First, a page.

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This page contains a single entry from the blog posted on January 31, 2013 1:06 PM. The previous post in this blog was Another $450 million for the CRoCk?. The next post in this blog is Portland's a big city, sometimes. Many more can be found on the main index page or by looking through the archives.



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Thursday, January 31, 2013

Taxes in Washington State: simple and unfair

Our neighbor to the north has gained the dubious distinction of being named in this study as the most regressive place in America when it comes to taxes. People knock Oregon when they notice that the rich flock to places like Camas (just look at Char-Lie), but up against a system like Washington's, it's hard for any progressive state to compete for rich residents. [Via Wonkette.]

This illustrates perfectly the tension in tax policy between simplicity and fairness. You get to pick one; you can't have both.

Comments (21)

I vote simplicity. Far easier to quantify than whatever the left's current definition of "fair" is.

Yes, I would expect that to be the Lake Oswego take on taxes.

Would that be because two of richest men in the world let alone the US, reside in Washington?

Maybe a "one of the world's biggest" yacht rentals for the weekend is a good way to keep the tax lawyers and bureacrats, pacified?

You have to add in the array of fees, also. It was only a few years back when Oregon raised every fee in the state (parking at state parks, fishing licenses, DMV licenses, etc -- there were dozens or hundreds as I recall) hugely.

Also, Oregon's income tax is barely progressive. It is a flat tax between $7,751 and $125,000 (double for married filing jointly). That encompasses sub-minimum wage to relatively affluent if not rich.

I don't know if most cities have taxes beyond their apportionment via property taxes but mine does, to the tune of at least several hundred dollars a year.

The report exposes sham claims of an inequitable tax system in the US. In only six states do the top 5% pay more than 15% of taxes even though they control 14.8% of all income.

Contrast that with the 27 states where the bottom 20% pay greater than 10% of all taxes even though the bottom HALF of the income distribution controls 13.5% of total income.

Yes, Sally: sewer and water charges, on-street parking permits, leaf removal fees, taxes on telephone service, rental cars and hotels, and so on. It's become a big piece of the total picture the last few years.

The other day I decided to get the title to my car re-issued, so that my spouse and I could both be on it. $77.

In my view, our plum of a city was ripe for the picking and now what is left,
bits of harvesting left on the ground here and there?
Speaking of ground, apparently land is so scarce now with the infill, that not enough adequate is left for companies to come into the city to locate and provide jobs.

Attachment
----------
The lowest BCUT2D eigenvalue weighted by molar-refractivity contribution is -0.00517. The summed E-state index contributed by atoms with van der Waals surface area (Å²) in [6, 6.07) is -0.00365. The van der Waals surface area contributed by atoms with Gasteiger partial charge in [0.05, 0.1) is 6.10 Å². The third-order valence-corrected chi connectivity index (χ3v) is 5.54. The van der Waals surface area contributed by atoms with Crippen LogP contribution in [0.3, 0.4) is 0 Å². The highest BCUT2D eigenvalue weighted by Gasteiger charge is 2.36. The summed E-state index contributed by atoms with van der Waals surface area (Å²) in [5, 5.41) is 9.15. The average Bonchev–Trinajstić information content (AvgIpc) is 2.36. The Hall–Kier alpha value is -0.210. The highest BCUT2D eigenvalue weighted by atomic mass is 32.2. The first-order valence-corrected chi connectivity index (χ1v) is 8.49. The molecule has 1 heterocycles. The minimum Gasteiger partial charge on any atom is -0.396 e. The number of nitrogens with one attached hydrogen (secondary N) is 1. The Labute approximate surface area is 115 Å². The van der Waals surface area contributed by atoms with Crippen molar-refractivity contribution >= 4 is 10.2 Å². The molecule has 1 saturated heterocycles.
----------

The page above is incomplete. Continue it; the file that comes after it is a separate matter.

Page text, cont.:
It isn't enough that they have maneuvered revenue around and taken what they could for pet projects, so now are coming for our pockets, a tax here and a tax there until . . . . . . .
oh but we have millions more coming in that we have to continue losing our livability for?? How they can still attempt to run that mantra by us and keep a straight face is beyond me!

Well, as long as states tax differently the rich will go to the lowest tax load.

Unfortunately, a lot of the rich run companies with HQs and good-paying jobs which usually end up in the state where the high-ups live.

Which might explain Jeld-Wen and Daimler leaving Nike and Intel as the only two large companies in OR. God forbid either of those has some bad years.

"'s hard to for any progressive state to compete for rich residents."

Might want to contemplate that thought. A lot. Turn it over in your mind. Think about it before elections.

The only word in Steve's post above that is worthy of close attention is "load", which pretty much describes what he has to say. Where are the data that support the assertion that rich people go to low-tax states? You were thinking, maybe, New York, New Jersey, California, Steve?

Individuals and businesses in Oregon with resources (money) are leaving in droves to Washington State and other places. You can whine all you want about "tax fairness" but any tax policy that chases people and businesses with resources out of the state is a bad policy. It leaves behind a dead economy, and a system in which only public employees have decent wages and pensions. And that, of course, in sustainable and embarrassing. It's why Oregon has one of the worse education systems in the country....ranked 46th. I'll take Washinton's tax system over stifling Oregon's any day.

"The other day I decided to get the title to my car re-issued, so that my spouse and I could both be on it. $77."

Ouch. That should be a $10 service. I looked for but cannot find the original report of the new fees. I think it was between one and four years ago. When I first saw it, I was so shocked I thought it was maybe a wing-nut thing, but I verified it at the state site. There were many many of those enormous increases.